News from Local 853

Durham bus drivers ratify first contract

After ten years, 160 school bus drivers who work at Durham Bus Services in Hayward and Livermore have ratified their first contract.

“We started organizing these folks back in 2001,” says Business Agent Adolph Felix. Durham drivers pick up special needs kids. Felix says that the work can be hard and often sensitive, but the drivers have some leverage, because many of the kids need the stability of having the same driver.

“With a ratification vote of 126-18, we finally finished a 10-year struggle to get a contract with Durham. We were bargaining for eight months and the company was pushing the members to the brink of a strike. But we had a good committee who worked really hard and got through it.”

The contract covers wage increases, job protection, bidding rights for routes and busses, seniority rights and more.

The value of political clout

Business Agent Dan Varela reports that the Port of Oakland has put the Airport Parking, Airport Shuttle, and Jack London Square all up to bid. “Because of our strong political presence at the Port and the City of Oakland, all of our members who are currently working at these jobs (close to 150) have retained their jobs with full seniority and pay,” Varela says. This, while the non-union employees were displaced and/or had their pay reduced. This is one of the many reasons why unions needed to maintain their political clout and defeat Prop 32.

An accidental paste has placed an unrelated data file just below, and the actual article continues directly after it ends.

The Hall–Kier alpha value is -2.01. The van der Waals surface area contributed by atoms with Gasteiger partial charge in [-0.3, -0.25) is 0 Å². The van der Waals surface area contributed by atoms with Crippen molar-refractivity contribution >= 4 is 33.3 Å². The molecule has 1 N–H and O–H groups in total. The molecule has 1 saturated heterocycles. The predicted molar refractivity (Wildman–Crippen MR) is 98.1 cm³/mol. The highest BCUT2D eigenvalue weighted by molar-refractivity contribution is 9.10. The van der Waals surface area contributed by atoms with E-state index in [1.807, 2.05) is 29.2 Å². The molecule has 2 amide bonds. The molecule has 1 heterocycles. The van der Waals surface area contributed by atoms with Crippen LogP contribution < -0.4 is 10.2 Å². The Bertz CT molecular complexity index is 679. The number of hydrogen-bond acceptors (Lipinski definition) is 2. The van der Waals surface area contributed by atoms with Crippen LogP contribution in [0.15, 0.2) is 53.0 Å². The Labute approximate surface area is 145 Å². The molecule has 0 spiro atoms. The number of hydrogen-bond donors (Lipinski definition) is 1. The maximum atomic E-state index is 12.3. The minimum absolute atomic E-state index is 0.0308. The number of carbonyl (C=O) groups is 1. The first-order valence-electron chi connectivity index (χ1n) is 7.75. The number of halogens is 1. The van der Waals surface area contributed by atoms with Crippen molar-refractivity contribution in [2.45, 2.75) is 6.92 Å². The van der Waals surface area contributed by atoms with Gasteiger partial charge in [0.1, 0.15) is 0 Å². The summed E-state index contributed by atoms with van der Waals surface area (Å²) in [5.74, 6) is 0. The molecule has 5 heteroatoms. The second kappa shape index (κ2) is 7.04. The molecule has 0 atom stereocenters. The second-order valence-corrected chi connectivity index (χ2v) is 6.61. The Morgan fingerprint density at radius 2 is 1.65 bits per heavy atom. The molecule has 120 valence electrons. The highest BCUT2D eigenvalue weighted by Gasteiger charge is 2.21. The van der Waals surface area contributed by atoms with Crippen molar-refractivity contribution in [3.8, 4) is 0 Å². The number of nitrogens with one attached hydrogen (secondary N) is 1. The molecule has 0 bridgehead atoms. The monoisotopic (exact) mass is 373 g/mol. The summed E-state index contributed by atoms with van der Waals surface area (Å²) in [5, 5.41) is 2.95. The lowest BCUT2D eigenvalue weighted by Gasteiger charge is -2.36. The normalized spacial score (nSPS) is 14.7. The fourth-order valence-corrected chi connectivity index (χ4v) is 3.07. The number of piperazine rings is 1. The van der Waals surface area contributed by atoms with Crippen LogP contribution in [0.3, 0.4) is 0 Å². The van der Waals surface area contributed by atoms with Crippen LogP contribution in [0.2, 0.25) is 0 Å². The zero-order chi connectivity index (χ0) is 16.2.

San Bruno explosion brings work

After natural—or unnatural—disasters, often the one industry that comes alive is the construction industry. Back in 2010, a gas pipeline exploded in San Bruno, devastating a neighborhood, and killing eight people.

But something good has resulted. “We’ve picked up a fair amount of work doing hydrotesting for the new PG&E pipelines,” says Business Agent Stu Helfer. “This will give our members roughly 10,000 hours of work that we never had before.”

At this point, 25-30 Local 853 members are working in South San Francisco, San Mateo and Alameda County. “We expect there will be 7000 miles worth of pipeline testing in Northern California over the next number of years.

Arbitration victory generates jobs

Rebuilding the Trans-Bay Terminal will be a three to four year job, but making sure that Teamsters got the on-haul and off-haul trucking work for the project was not a slam-dunk. In fact, it took an arbitration ruling to ensure that the Teamsters were included in the Project Labor Agreement.

“Most people didn’t think we’d win,” says Stu Helfer, “but between Secretary-Treasurer Rome Aloise okaying the legal fees, and the good work done by Teague Patterson and John Vargas of the Beeson Law Firm, we prevailed.” The ruling should have valuable ripple effects on many other Project Labor Agreements around the Bay Area. “This one will generate about $42 million in work. It was an expensive arbitration, but the work we stand to gain could be significant.”